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- 1. Structural Dynamics & Earthquake Engineering Dr Alessandro Palmeri Structural Dynamics & Earthquake Engineering Lectures #3 and 4: Fourier Analysis + Frequency Response Function for SDoF oscillators Dr Alessandro Palmeri Civil and Building Engineering @ Loughborough University Friday, 6th October 2017
- 2. Structural Dynamics & Earthquake Engineering Dr Alessandro Palmeri Intended Learning Outcomes At the end of this unit (which includes the tutorial next week), you should be able to: Derive analytically the frequency response function (FRF) for a SDoF system Use the Fourier Analysis to study the dynamic response of SDoF oscillators in the frequency domain
- 3. Structural Dynamics & Earthquake Engineering Dr Alessandro Palmeri Recap of Last-Week Key Learning Points Unforced Undamped SDoF Oscillator Equation of motion (forces): m ¨u(t) + k u(t) = 0 (1) Equation of motion (accelerations): ¨u(t) + ω2 0 u(t) = 0 (2) Natural circular frequency of vibration: ω0 = k m (3) Time history of the dynamic response u(t) for given initial displacement u(0) = u0 and initial velocity ˙u(0) = v0: u(t) = u0 cos(ω0 t) + v0 ω0 sin(ω0 t) (4)
- 4. Structural Dynamics & Earthquake Engineering Dr Alessandro Palmeri Recap of Last-Week Key Learning Points Unforced Damped SDoF Oscillator Equation of motion (forces): m ¨u(t) + c ˙u(t) + k u(t) = 0 (5) Equation of motion (accelerations): ¨u(t) + 2 ζ0 ω0 ˙u(t) + ω2 0 u(t) = 0 (6) Viscous damping ratio and reduced (or damped) natural circular frequency: ζ0 = c 2 m ω0 < 1 (7) ω0 = 1 − ζ2 0 ω0 (8) Time history for given initial conditions: u(t) = e−ζ0 ω0 t u0 cos(ω0 t) + v0 + ζ0 ω0 u0 ω0 sin(ω0 t) (9)
- 5. Structural Dynamics & Earthquake Engineering Dr Alessandro Palmeri Recap of Last-Week Key Learning Points Harmonically Forced SDoF Oscillator (1/2) Equation of motion (forces): m ¨u(t) + c ˙u(t) + k u(t) = F0 sin(ωf t) (10) The dynamic response is the superposition of any particular integral for the forcing term (up(t)) and the general solution of the related homogenous equation (uh(t)): u(t) = uh(t) + up(t) (11) General solution (which includes two integration constants C1 and C2): uh(t) = e−ζ0 ω0 t C1 cos(ω0 t) + C2 sin(ω0 t) (12)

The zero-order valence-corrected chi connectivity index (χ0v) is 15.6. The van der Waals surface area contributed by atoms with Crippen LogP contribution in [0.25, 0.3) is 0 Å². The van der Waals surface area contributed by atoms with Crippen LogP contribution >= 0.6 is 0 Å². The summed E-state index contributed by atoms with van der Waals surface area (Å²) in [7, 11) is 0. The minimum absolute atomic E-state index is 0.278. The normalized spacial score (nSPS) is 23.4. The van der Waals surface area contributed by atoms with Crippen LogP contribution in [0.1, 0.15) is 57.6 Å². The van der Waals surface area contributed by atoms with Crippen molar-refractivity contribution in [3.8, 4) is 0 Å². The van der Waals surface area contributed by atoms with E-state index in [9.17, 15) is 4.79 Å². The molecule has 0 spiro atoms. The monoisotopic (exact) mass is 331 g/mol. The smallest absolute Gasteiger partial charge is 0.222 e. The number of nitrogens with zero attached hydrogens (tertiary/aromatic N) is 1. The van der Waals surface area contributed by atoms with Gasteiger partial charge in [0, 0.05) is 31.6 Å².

- 6. Structural Dynamics & Earthquake Engineering Dr Alessandro Palmeri Recap of Last-Week Key Learning Points Harmonically Forced SDoF Oscillator (2/2) Particular integral: up(t) = ust D(β) sin(ωf + ϕp) (13) Static displacement and frequency ratio: ust = F0 k (14) β = ωf ω0 (15) Dynamic ampliﬁcation factor and phase lag: D(β) = 1 (1 − β2) 2 + (2 ζ0 β) 2 (16) tan(ϕp) = 2 ζ0 β 1 − β2 (17)
- 7. Structural Dynamics & Earthquake Engineering Dr Alessandro Palmeri Recap of Last-Week Key Learning Points Dynamic Ampliﬁcation Factor 0.0 0.5 1.0 1.5 2.0 2.5 3.0 0.5 1.0 5.0 10.0 50.0 Β Ζ0 0.50 Ζ0 0.20 Ζ0 0.10 Ζ0 0.05 Ζ0 0
- 8. Structural Dynamics & Earthquake Engineering Dr Alessandro Palmeri Recap of Last-Week Key Learning Points Phase lag (= Phase of the steady-state response − Phase of the forcing harmonic) 0.0 0.5 1.0 1.5 2.0 2.5 3.0 0 Π 4 Π 2 Π 3 Π 4 0 Π 4 Π 2 Π 3 Π 4 Β P Ζ0 0.50 Ζ0 0.20 Ζ0 0.10 Ζ0 0.05 Ζ0 0